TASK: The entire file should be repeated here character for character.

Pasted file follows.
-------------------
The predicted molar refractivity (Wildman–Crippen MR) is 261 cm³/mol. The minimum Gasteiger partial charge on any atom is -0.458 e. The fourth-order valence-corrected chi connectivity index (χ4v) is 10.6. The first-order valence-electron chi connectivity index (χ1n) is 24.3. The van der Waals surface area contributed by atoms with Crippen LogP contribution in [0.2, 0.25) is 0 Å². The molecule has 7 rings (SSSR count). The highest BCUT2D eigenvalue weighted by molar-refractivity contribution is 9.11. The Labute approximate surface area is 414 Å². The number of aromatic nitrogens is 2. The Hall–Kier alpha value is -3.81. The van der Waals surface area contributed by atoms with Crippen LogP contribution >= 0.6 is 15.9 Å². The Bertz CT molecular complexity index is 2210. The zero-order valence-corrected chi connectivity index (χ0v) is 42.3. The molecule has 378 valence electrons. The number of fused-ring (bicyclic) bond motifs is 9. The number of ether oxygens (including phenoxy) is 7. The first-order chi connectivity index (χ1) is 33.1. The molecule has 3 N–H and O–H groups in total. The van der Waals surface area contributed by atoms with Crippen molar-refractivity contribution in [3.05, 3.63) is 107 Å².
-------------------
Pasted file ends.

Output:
The predicted molar refractivity (Wildman–Crippen MR) is 261 cm³/mol. The minimum Gasteiger partial charge on any atom is -0.458 e. The fourth-order valence-corrected chi connectivity index (χ4v) is 10.6. The first-order valence-electron chi connectivity index (χ1n) is 24.3. The van der Waals surface area contributed by atoms with Crippen LogP contribution in [0.2, 0.25) is 0 Å². The molecule has 7 rings (SSSR count). The highest BCUT2D eigenvalue weighted by molar-refractivity contribution is 9.11. The Labute approximate surface area is 414 Å². The number of aromatic nitrogens is 2. The Hall–Kier alpha value is -3.81. The van der Waals surface area contributed by atoms with Crippen LogP contribution >= 0.6 is 15.9 Å². The Bertz CT molecular complexity index is 2210. The zero-order valence-corrected chi connectivity index (χ0v) is 42.3. The molecule has 378 valence electrons. The number of fused-ring (bicyclic) bond motifs is 9. The number of ether oxygens (including phenoxy) is 7. The first-order chi connectivity index (χ1) is 33.1. The molecule has 3 N–H and O–H groups in total. The van der Waals surface area contributed by atoms with Crippen molar-refractivity contribution in [3.05, 3.63) is 107 Å².